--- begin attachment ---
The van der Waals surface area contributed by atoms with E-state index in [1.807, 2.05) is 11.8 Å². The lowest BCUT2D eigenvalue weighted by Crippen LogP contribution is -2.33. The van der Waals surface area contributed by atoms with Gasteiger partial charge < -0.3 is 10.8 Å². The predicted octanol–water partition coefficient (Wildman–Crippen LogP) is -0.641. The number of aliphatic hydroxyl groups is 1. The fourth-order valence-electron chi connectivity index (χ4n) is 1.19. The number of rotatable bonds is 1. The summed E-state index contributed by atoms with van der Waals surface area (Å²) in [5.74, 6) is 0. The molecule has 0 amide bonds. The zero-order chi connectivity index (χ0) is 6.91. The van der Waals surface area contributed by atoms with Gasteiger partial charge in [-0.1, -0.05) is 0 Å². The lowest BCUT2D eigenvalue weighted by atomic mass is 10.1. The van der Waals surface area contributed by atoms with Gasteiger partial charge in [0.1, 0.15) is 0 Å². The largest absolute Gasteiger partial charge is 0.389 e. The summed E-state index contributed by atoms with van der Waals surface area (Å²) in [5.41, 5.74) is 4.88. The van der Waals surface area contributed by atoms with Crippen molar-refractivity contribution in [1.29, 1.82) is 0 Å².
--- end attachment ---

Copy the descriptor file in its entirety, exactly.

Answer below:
The van der Waals surface area contributed by atoms with E-state index in [1.807, 2.05) is 11.8 Å². The lowest BCUT2D eigenvalue weighted by Crippen LogP contribution is -2.33. The van der Waals surface area contributed by atoms with Gasteiger partial charge < -0.3 is 10.8 Å². The predicted octanol–water partition coefficient (Wildman–Crippen LogP) is -0.641. The number of aliphatic hydroxyl groups is 1. The fourth-order valence-electron chi connectivity index (χ4n) is 1.19. The number of rotatable bonds is 1. The summed E-state index contributed by atoms with van der Waals surface area (Å²) in [5.74, 6) is 0. The molecule has 0 amide bonds. The zero-order chi connectivity index (χ0) is 6.91. The van der Waals surface area contributed by atoms with Gasteiger partial charge in [-0.1, -0.05) is 0 Å². The lowest BCUT2D eigenvalue weighted by atomic mass is 10.1. The van der Waals surface area contributed by atoms with Gasteiger partial charge in [0.1, 0.15) is 0 Å². The largest absolute Gasteiger partial charge is 0.389 e. The summed E-state index contributed by atoms with van der Waals surface area (Å²) in [5.41, 5.74) is 4.88. The van der Waals surface area contributed by atoms with Crippen molar-refractivity contribution in [1.29, 1.82) is 0 Å².